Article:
|Publication number||US4645792 A|
|Application number||US 06/702,855|
|Publication date||Feb 24, 1987|
|Filing date||Feb 19, 1985|
|Priority date||Aug 24, 1983|
|Publication number||06702855, 702855, US 4645792 A, US 4645792A, US-A-4645792, US4645792 A, US4645792A|
|Inventors||Ananda M. Chatterjee|
|Original Assignee||Shell Oil Company|
|Export Citation||BiBTeX, EndNote, RefMan|
|Patent Citations (4), Referenced by (25), Classifications (11), Legal Events (5)|
|External Links: USPTO, USPTO Assignment, Espacenet|
______________________________________Solubility in refluxing diethyl ether, % wt <10Crystallinity, by X-ray diffraction (Form I), % 25-40Mn 20,000-300,000Mw 150,000-2,200,000Mw /Mn 4-8Melting Point, Form I, °C. ˜100-118Melting Point, Form II, °C. ˜98-110Time for Crystallization ˜15-20 minutesTemperature of Crystallization ˜30-45° C.______________________________________
This application is made a continuation of Ser. No. 526,210, filed Aug. 24, 1983, now abandoned, which is a continuation of Ser. No. 369,386 filed Apr. 19, 1982, now abandoned.
This invention relates to a method for enhancing the crystallization rate of certain novel stereoregular butene-1 polymer compositions which are stereoregular, but nevertheless exhibit relatively low crystallinity compared to conventional isotactic poly-1-butene, and have many of the properties of thermoplastic elastomers. More particularly, this invention is directed to the addition to such butene-1 polymer compositions of small amounts of certain nucleating agents, thereby promoting the crystallization of the polymer from the melt and affording compositions which exhibit improved properties, compared to the non-nucleated base polymer composition.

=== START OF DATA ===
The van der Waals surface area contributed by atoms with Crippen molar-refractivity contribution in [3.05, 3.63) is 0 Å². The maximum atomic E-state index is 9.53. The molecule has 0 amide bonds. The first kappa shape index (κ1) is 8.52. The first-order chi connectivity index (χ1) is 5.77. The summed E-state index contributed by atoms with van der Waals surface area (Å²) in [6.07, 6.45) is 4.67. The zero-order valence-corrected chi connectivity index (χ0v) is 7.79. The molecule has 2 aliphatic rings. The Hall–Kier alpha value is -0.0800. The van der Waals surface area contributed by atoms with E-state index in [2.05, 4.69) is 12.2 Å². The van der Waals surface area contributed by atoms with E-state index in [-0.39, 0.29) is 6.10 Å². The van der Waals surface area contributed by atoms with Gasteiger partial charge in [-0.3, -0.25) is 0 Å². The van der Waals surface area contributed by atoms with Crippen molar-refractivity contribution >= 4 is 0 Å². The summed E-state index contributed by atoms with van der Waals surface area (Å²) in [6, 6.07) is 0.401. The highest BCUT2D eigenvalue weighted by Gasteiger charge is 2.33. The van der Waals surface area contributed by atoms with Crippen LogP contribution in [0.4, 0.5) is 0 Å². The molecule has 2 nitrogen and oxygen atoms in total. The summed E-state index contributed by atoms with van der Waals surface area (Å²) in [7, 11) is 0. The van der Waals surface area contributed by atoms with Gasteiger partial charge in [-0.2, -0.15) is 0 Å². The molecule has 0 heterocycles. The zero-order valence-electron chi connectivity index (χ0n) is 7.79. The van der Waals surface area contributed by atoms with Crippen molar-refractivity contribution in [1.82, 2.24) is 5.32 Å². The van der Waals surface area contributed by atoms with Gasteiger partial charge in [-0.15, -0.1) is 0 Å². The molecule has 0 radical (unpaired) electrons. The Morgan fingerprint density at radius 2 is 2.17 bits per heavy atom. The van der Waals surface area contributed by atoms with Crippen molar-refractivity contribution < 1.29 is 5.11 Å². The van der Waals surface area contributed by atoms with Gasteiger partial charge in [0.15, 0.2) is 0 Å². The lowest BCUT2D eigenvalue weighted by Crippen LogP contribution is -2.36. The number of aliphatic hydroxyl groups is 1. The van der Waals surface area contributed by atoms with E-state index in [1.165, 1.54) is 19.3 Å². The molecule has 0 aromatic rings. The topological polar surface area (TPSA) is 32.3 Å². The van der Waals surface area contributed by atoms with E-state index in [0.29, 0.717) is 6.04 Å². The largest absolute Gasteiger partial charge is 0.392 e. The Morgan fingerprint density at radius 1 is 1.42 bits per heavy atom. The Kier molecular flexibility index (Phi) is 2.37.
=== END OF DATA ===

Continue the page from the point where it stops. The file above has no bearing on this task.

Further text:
Butene-1 polymers of the type which are modified according to this invention are described Ser. No. 369,388, filed Apr. 19, 1982, a continuation-in-part of Ser. No. 331,106, filed Dec. 16, 1981, now abandoned. They will be referred to herein as stereoregular elastomeric polybutylene or simply elastomeric polybutylene. These polymers differ significantly from conventional isotactic polymers of 1-butene. The latter are well known materials which, in their commercially available form, typically have a crystallinity in the range from 50-60%, determined by X-ray diffraction. The crystallinity of the elastomeric polybutylenes is typically in the range from 25 to 40%.
Heterogeneous nucleation via the addition of a foreign material or nucleating agent is well known. See, for example, Chatterjee et al, J. Polym. Sci.; Polym. Phys. Ed., Vol. 13, 2369-83 and 2385-90 (1975). As demonstrated therein, heterogeneous nucleation is highly selective and there is no evidence of a universally strong nucleating agent for all polymers. In other words, an effective nucleating agent for one polymer may be ineffective for even a closely related polymer; similarly, even a compound closely related to an effective nucleating agent for one polymer may be ineffective for that same polymer. Nucleation and specific nucleating agents are discussed in Binsbergen, J. Polym. Sci.; Polym. Symposium, No. 59, 11-29 (1977).